Owner Cody Brons, right, and employee Annie Wilson

Owner Cody Brons, right, and employee Annie Wilson stand at the Alaska Ammo temporary trailer parked in the Ken's Fairbanks Alignment parking lot on Wednesday, August 5, 2015. Alaska Ammo will be opening a storefront in the Bentley Mall building in front of Safeway and Office Max in September.

FAIRBANKS - Drawn by Interior Alaska’s insatiable demand for ammunition, a new warehouse-style ammunition store will open in Fairbanks next month.

Anchorage-based ammunition business Alaska Ammo started just more than a year ago as a truck-based store that made occasional trips to Fairbanks and outlying towns.

In late September or early October, the business will open a retail and wholesale storefront outside the Bentley Mall. It will be a 2,100-square-foot building that’s twice the size of its Anchorage store. The Fairbanks store is bigger by design, according to owner Cody Brons.

“Fairbanks has always been the ultimate goal. Eventually I’d like to expand to Soldotna as well,” he said. “Fairbanks has always been our busiest area, including Anchorage, even though Anchorage has a bigger population.”

Upon opening, Brons claims the new store will either be the largest ammunitions distributor in the Interior or the second largest, behind national chain Sportsman’s Warehouse.

Ammo availability

Brons got into the ammunition business amid a nearly decade-long surge in demand that’s made it difficult for customers to find popular calibers in stock in Alaska and much of the U.S.

Fairbanks retailers blame the shortage on too much demand for ammunition, not a shortfall in supply. Demand has spiked several times after national elections and mass shootings, which triggered speculations about pending gun control regulations. Retailers also blame shortages on scalpers who buy out ammunition to re-sell at inflated prices.

Supply and demand remain out of whack in Fairbanks, but the new store opens at a time when it has been easier to find popular ammunition types, according to both Brons and gun counter managers at Frontier Outfitters and the Fairbanks Sportsman’s Warehouse.

At the Anchorage Sportsman’s Warehouse, popular .22 long rifle ammo now sometimes sits on the shelf for days before it’s bought up, according to Dylan Christisen, the hunting lead at the Fairbanks store.

It’s not as available in Fairbanks. In Fairbanks the store puts out bricks of .22 ammo once each morning and once each afternoon. To give more people a chance to buy .22 ammo, they set a per-person limit of three small 100-round bricks per person or one larger brick, Christisen said.

Brons had his Alaska Ammo truck set up last week at Ken’s Fairbanks Alignment on the Old Steese Highway. It was his last Interior round trip before the brick and mortar shop opens. Despite having the trailer piled high with green ammo cans, he sold out of the .22 ammo he’d designated for Fairbanks within about four hours on his first day in town. Nonetheless a steady supply of customers stopped by to ask about other calibers and about the opening date for the Bentley Mall store.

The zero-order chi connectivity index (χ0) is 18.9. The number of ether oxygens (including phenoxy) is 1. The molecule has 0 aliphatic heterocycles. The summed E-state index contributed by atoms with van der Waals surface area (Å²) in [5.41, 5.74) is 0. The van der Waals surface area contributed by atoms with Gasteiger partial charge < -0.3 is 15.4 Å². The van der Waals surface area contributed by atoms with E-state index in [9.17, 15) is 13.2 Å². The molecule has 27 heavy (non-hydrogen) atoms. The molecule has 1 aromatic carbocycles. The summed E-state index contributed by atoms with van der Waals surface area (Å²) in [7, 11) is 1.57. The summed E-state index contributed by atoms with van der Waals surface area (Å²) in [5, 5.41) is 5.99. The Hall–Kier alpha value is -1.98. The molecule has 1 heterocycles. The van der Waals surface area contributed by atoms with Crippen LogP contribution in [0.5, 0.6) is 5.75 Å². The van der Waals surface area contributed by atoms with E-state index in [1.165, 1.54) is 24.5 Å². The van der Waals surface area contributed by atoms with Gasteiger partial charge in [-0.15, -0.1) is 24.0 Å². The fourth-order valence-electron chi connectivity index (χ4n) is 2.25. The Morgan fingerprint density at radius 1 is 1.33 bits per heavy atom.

As his experience with .22 ammo shows, Brons has some of the same limitations as others stores with availability. He nonetheless plans to have more than a million rounds of ammunition available when the new store opens. That will allow him to sell about 2,500 rounds to each customer, about five times the limit at most Alaska retail stores, he said.

Brons said he has access to more ammunition in part because he purchases it through several distributors.

“Places like Walmart or Sportsman’s Warehouse have their own distribution chain. So they can only order from their own warehouses. We can order from anywhere. I order from 10, 15 different places to get the ammo that I want,” he said.

Explosive growth

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Brons, 29, is a former hotel manager and lifelong gun enthusiast who is originally from central Oregon. As a teenager, he ran a small business in pre-ban AR-15 magazines, a firearms product that jumped in value when the federal 1994 Assault Weapons Ban made AR-15s manufactured after the ban illegal.

“I’ve always been keyed in to the gun culture,” he said.

He moved to Alaska in 2011 to work as the front office manager at Anchorage’s Marriott Hotel. He started selling ammunition as a side business out of his truck. He first came to the Interior in June 2014, when he brought a Ford F-250 full of ammunition to sell in the Walmart parking lot. He takes some pride in the day Walmart asked him to do his business elsewhere because he was competing with Walmart’s sales.

“Actually the store manager, after she kicked us out came by after she got off work and bought ammo from us, which I though was pretty funny,” he said.

The next month he filed to create the corporation 10mm Below LLC. He wanted the business to be a reference to both guns and Alaska’s cold weather, but he’s been using the Alaska Ammo name because it wasn’t obvious enough to customers that 10mm Below was an ammunition seller, he said.

In September he quit his hotel job to work the ammo business full time. He opened his first store in Anchorage’s Mountain View neighborhood in January.

Brons plans to split his time between the Anchorage and Fairbanks stores. He’s hired a store manager from the Lower 48 to run the Fairbanks shop when he’s not here. He hasn’t picked an opening date for the new store but is shooting for Sept. 21 or Oct. 3.

Contact outdoors editor Sam Friedman at 459-7545. Follow him on Twitter, @FDNMoutdoors.

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